What Blockchains Are And Why You Should Care: A Parable

Matthew McKeever
12 min readJul 9, 2018

(This may or may not be a draft that I’ll improve. Comments very welcome.)

It’s easy to criticize cryptocurrency. Fun, too.

As to easy: it’s environmentally disastrous, it helps bad criminals like people traffickers, for a decentralized system it (or at least its most famous exemplar, bitcoin) sure does rest on centralized mining cartels, and it, or again at least bitcoin, is so unequally distributed that it is de facto centralized, in the sense that a so-called whale (someone who has a lot of bitcoin) could — though no one knows if they really do — manipulate prices easily, if they so chose.

As to fun: it’s a currency one can’t really use, well, as a currency. You can google for stories about bitcoin conventions where one can’t pay with bitcoin because it just takes too long. Ethereum, one of the biggest players in the field, was hobbled last year because too many people started using it to buy digital kitties. The people who make money from it or defend it are obnoxious libertarian types. (Actually, this last point is unfair. While there may be tons of such people, many of the people ‘in the space’ as the locution goes are very smart, interesting, and seem quite nice.)

This nothwithstanding, I think there is much to learn from cryptocurrencies, or rather from the technology underlying it, or rather from the vision underlying the underlying technology. Even if bitcoin shouldn’t exist because of its environmental costs, and even if any such attempt at decentralisation will fall victim to human beings’ lust for power (as manifested today in whales and mining cartels), the basic underlying principles of blockchains are ones which anyone, and in particular leftish people whose visceral dislike of crypto’s current form might lead them to dismiss the whole idea, ought to like. (Terminology note: bitcoin is an instance of a cryptocurrency, some of which make use of blockchains. In what follows I only concentrate on proof-of-work based blockchains. If you don’t know what that means, don’t worry.)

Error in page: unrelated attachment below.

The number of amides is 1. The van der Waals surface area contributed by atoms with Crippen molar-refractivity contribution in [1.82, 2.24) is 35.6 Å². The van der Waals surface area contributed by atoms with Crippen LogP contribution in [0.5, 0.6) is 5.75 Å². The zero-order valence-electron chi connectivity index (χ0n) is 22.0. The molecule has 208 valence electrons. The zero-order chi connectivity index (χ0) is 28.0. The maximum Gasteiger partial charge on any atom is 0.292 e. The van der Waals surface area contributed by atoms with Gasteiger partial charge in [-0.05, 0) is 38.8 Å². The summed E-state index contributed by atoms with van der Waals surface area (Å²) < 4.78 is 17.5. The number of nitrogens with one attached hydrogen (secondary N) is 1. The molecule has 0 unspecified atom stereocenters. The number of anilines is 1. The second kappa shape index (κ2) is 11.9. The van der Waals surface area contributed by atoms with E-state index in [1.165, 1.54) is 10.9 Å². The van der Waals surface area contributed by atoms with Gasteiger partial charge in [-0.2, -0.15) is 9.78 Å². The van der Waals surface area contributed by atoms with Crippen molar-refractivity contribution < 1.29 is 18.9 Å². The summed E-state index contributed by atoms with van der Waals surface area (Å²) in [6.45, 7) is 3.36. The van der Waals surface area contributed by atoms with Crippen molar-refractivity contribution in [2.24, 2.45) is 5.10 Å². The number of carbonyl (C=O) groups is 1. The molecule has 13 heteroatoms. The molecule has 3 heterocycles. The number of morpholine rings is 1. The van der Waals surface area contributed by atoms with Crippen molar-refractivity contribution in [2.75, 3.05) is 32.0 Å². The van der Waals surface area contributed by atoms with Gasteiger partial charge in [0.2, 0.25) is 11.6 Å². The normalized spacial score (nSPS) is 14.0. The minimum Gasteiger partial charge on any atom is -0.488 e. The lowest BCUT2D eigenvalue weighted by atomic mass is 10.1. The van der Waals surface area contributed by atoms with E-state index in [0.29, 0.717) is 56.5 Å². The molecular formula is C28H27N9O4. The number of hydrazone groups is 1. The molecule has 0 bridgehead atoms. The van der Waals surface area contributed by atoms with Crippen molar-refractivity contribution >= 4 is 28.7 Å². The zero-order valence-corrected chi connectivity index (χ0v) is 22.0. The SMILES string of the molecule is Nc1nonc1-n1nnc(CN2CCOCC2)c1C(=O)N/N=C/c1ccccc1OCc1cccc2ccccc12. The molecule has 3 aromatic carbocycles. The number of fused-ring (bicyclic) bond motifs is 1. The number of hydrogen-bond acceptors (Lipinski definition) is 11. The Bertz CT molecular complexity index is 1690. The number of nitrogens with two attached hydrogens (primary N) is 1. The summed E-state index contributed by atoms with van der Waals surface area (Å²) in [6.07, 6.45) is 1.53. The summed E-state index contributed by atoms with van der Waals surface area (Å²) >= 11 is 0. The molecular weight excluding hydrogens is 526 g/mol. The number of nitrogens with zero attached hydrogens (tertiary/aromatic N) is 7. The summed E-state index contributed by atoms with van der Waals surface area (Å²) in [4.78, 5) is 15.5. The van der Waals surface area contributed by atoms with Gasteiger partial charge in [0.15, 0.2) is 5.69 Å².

I’m going to try to make this case by considering three reasons why leftish people, construed wildly loosely so as to mean basically people who care about equality and fairness, and the institutions which hinder those values, should heed crypto. I’ll do so by introducing blockchains using a parable that, while loose in central respects, gives the big picture story in a way that is more digestible than the presentations one typically finds.

There’s a group of people on an island somewhere, and they want to record their history as it happens, day after day. How should they go about it?

Their first thought is as so: have a book kept under lock and key that a dedicated historian adds to every evening at 7 pm.

They don’t like this idea, though. They think it’s wrong that any one person should get to speak in that way for the whole community, and that biases and such would all too easy warp the history. Rather, they think the community as a whole should get to tell their own history, and so they think that everybody and anybody should be allowed to update the history, to reflect the congeries of perspectives people have on reality.

They hit upon this idea: a person gets randomly elected each day, and they go and write it up.